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When the 2021 Sabres team finally hits the ice mid-January, at minimum, 310 days will have passed since the last time they stepped off as 3-2 SO winners over the Washington Capitals.

That team was just trying to get to the finish line of yet another playoff-less campaign. Eichel had done all he could to try and drag them into relevancy...but he would again come up short.

Thankfully, a lot has happened since then. Kevyn Adams has quickly put his fingerprints all over this roster, with a number of both bold and shrewd moves. However, with the new season fast approaching, the predictions have begun coming in from both near-and-far...and whether it be expert or non-expert, the overwhelming consensus is that Sabres’ fans should be ready to hunker down for yet another season where the playoffs are nothing more than a dream.

But I don’t buy the idea that this team will once again be on the outside looking in.

This could be a case of lazy research. This could be a case of people thinking that because they’ve been horrible for so long...it’ll just continue to be that way. Even Sabres fans are guilty of this narrative. We’ve become accustomed to being let down over and over, especially these last couple of years. Both years saw the Sabres ascend to the top of the league, only to crash...in near historical fashion, taking all of our faith, hope, and trust with them. I guarantee, if the Sabres were to jump out to another hot start all the fans would be concerned with..is being the one to correctly predict when the inevitable fallout will come. But when you actually analyze this team, and the changes they’ve made...the changes they’ve made are exactly the changes this team needed to make, and the rest of the team is positioned to come along nicely beside it. Are they perfect? No. Do they have weaknesses? Sure. But so does every other team in the league.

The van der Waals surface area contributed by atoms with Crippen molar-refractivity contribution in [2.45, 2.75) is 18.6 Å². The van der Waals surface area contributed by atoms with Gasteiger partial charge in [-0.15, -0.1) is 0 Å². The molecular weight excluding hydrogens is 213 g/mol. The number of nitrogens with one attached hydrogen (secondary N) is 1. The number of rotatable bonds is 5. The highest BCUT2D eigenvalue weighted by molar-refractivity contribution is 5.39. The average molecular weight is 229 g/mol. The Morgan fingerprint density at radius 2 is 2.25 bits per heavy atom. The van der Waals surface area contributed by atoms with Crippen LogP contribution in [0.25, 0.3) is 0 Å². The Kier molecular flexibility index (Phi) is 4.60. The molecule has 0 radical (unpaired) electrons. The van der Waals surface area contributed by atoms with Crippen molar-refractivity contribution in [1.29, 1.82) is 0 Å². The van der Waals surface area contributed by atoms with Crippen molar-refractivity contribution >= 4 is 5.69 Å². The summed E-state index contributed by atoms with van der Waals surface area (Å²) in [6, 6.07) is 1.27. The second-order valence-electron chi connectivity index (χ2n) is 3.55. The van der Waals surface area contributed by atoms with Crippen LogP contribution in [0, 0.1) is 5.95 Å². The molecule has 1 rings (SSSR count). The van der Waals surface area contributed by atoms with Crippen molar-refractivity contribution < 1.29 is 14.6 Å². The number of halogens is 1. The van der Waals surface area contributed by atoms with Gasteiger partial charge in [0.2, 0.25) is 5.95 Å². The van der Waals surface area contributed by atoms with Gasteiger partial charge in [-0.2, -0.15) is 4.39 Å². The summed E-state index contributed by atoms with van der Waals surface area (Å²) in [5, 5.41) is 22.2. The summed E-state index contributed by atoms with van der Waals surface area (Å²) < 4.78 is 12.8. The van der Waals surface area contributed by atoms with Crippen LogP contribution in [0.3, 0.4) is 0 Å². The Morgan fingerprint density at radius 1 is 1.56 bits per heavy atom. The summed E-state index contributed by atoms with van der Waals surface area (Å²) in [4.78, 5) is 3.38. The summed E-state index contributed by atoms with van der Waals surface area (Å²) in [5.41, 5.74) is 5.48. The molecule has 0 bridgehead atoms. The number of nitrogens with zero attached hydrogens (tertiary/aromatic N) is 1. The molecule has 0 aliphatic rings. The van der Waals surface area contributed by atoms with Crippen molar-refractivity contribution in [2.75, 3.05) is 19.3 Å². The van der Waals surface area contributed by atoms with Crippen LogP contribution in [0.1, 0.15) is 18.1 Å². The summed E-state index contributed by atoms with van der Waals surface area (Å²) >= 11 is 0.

There are three things that I believe will allow the Sabres to leapfrog back into the playoffs this spring/summer.

First off, the addition of Taylor Hall.

The acquisition of this former Hart Trophy winner cannot be overstated. I don’t even know where to start on the importance of adding this player. When you look at the “elite” NHL players, and Jack has started to climb into that category with the national media types (still nowhere near to the level that he deserves), they are all...without fail...the Batman to a Robin.